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Home Winemaking – Making Great Wine at Home http://www.winerelated.com.au/garage-winemaking-starting-to-making-great-wine-at-home/?utm_source=rss&utm_medium=rss&utm_campaign=garage-winemaking-starting-to-making-great-wine-at-home http://www.winerelated.com.au/garage-winemaking-starting-to-making-great-wine-at-home/#comments Thu, 01 Aug 2013 07:22:34 +0000 http://www.winerelated.com.au/?p=401 Making Great Wine at Home

The winemaking process for Orange, NSW Merlot 2013.


Week 1 -

After getting all six drums into the courtyard I left them for about a week, completely sealed.

The weather was still reasonably warm in Sydney, getting above 20 during the day. This meant after a week the grapes had started to slowly ferment. A combination of carbonic maceration and yeast fermentation was happening. After picking out a little mould off the top (eeck!) of one of the barrels, I lightly foot stomped the destemmed fruit. I did this to try and kick off the aerobic ferment a little more. By squeeshing the grapes to release more juice and give the yeast some food. 

Making quality wine at home can be a challenge. Cleanliness and sanitiation is key. Everyday I had a routine, morning and night I would plunge the must and sanitise the tops of the barrels. By doing this I was ensuring no nasties would spoil the wine. I used a standard sulphur/citric solution and cloth the keep everything clean.


Week 2 -

During the week I started to slowly tread the whole-bunch fruit, not much though. Just enough to get some juice out in the bottom of the drum and kick off yeast fermentation. I could smell and taste theses grapes were going through some carbonic maceration. I wanted this to happen, but not too much and not for too long. If you let it go for too long you can end up with a wine that is overly juby, with bubblegum flavours. I did what could be called semi-carbonic maceration. Doing this adds more complexity and lifts the aromatics.

After the second week, the destemmed fruit was really starting to fire. I jumped in the barrels and stomped the fruit, crushing the grapes extracting juice, colour and tannin. I also jumped into the whole-bunch fruit and stomped it. This was a lot harder! Stalks made it pretty difficult to full crush the grapes. I thought that I had done enough though and kept an eye on them over the next week.


Week 3 -

After 3 weeks, all 6 barrels (plastic drums) were in various stages of primary (yeast) fermentation. The issue at this stage was the weather was starting to really cool down, 3rd week of May. The ferments started to slow down, so I was a little concerned they would stop and I'd end up with a stuck ferment. This can be a nightmare to fix if it happens.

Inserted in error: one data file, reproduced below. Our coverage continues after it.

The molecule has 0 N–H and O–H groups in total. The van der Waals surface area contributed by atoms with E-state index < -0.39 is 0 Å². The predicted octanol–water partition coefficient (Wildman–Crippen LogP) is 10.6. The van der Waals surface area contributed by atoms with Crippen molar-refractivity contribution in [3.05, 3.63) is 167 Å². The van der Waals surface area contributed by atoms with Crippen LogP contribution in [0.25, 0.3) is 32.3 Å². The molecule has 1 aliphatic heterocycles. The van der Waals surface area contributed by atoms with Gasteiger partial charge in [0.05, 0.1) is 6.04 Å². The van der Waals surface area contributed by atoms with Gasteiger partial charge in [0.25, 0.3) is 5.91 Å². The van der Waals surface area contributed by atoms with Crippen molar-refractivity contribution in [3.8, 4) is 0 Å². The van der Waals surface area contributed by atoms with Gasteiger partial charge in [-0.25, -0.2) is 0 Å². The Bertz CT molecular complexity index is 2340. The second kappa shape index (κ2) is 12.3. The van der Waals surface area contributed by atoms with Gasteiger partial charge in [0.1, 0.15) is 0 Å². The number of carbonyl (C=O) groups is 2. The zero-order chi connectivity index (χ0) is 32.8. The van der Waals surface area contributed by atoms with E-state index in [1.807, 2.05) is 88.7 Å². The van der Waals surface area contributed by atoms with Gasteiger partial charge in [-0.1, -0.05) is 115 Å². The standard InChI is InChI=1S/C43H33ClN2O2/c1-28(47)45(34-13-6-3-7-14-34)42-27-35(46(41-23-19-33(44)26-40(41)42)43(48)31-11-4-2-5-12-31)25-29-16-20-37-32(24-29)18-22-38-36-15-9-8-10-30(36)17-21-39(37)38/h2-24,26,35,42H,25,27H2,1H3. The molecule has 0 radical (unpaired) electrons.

Weeks 4-5 -

However, after nearly 5 weeks of fermentation the must was nearing 0 Baume and ready for pressing. On the first weekend of June I pressed the Merlot with an old basket press.

After looking everywhere for something to press the grapes, including hiring one, I found a fantastic home-made basket press. Made for an Italian home winemaker in Leichhardt by his boilermaker son-in-law. I love buying old wine equipment and preserving history like this. 

Garage Winemaking - Foot Stomping Home Winemaking Garage Winemaking - Fermenting Merlot Garage Winemaking - Fermenting Merlot Home Winemaking - Fermenting Merlot

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Home Winemaking – Sydney Bound http://www.winerelated.com.au/garage-winemaking-sydney-bound/?utm_source=rss&utm_medium=rss&utm_campaign=garage-winemaking-sydney-bound http://www.winerelated.com.au/garage-winemaking-sydney-bound/#comments Wed, 10 Jul 2013 12:39:52 +0000 http://www.winerelated.com.au/?p=381 Making Great Wine at Home

The winemaking process for Orange, NSW Merlot 2013.


Heading back to Sydney with my grapes

After a full day of picking and processing I left De Salis with 6 full drums of Merlot. 

I added a small amount of sulphur dioxide to all of the drums to protect the grapes during transport and ensure only the strong yeasts survived. The aim is to produce a low intervention, minimalist wine that has been handled carefully.

It was a long drive with the grapes on the back of the ute. By the time I got home it was late, so I decided to leave the drums overnight and attempt to get them down in the morning. 

After getting the drums down and into the courtyard I was ready to start my solo effort in home/garage winemaking. I was surprised to find that although it was a rough ride back in the ute, most of the grapes were still pretty well intact. The four drums of destemmed fruit had a decent amount of juice in the bottom and the whole-bunch barrels only had a little.


Commercial quality winemaking on a tiny scale

When I think of wine made at home, I gag! Most tends to be faulty, caused through poor winemaking, hygiene and oxidation. I've made plenty of wine before, so I'm hoping I can produce commercial quality garage wine at home. From my point of view the main problem at home is controlling oxidation and keeping things sterile.

Merlot On the Ute Merlot On the Ute Drums of Merlot Grapes  

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Home Winemaking – In The Winery http://www.winerelated.com.au/garage-winemaking-in-the-winery/?utm_source=rss&utm_medium=rss&utm_campaign=garage-winemaking-in-the-winery http://www.winerelated.com.au/garage-winemaking-in-the-winery/#comments Fri, 28 Jun 2013 12:13:13 +0000 http://www.winerelated.com.au/?p=346 Making Great Wine at Home

The winemaking process for Orange, NSW Merlot 2013.


Processing the grapes

After picking the Merlot all morning, by mid afternoon we had enough to move into the winery at De Salis to start processing the grapes. As you can see I have 6 x 120L plastic drums. 

I decided to do something a little different with this late picked Merlot. I filled 2 drums with whole bunches, the rest through the crusher/destemmer, making sure the rolls weren't crushing the grapes. This meant I was getting pretty well intact whole berries. I wanted the grapes to be undamaged allowing for gentler processing, less exposure to oxygen, slower fermentation and potential for a little carbonic maceration. 

After a couple of hours processing the grapes, I was happy with the result. I had about 600kg of Merlot, with 400kg destemmed and 200kg whole bunch.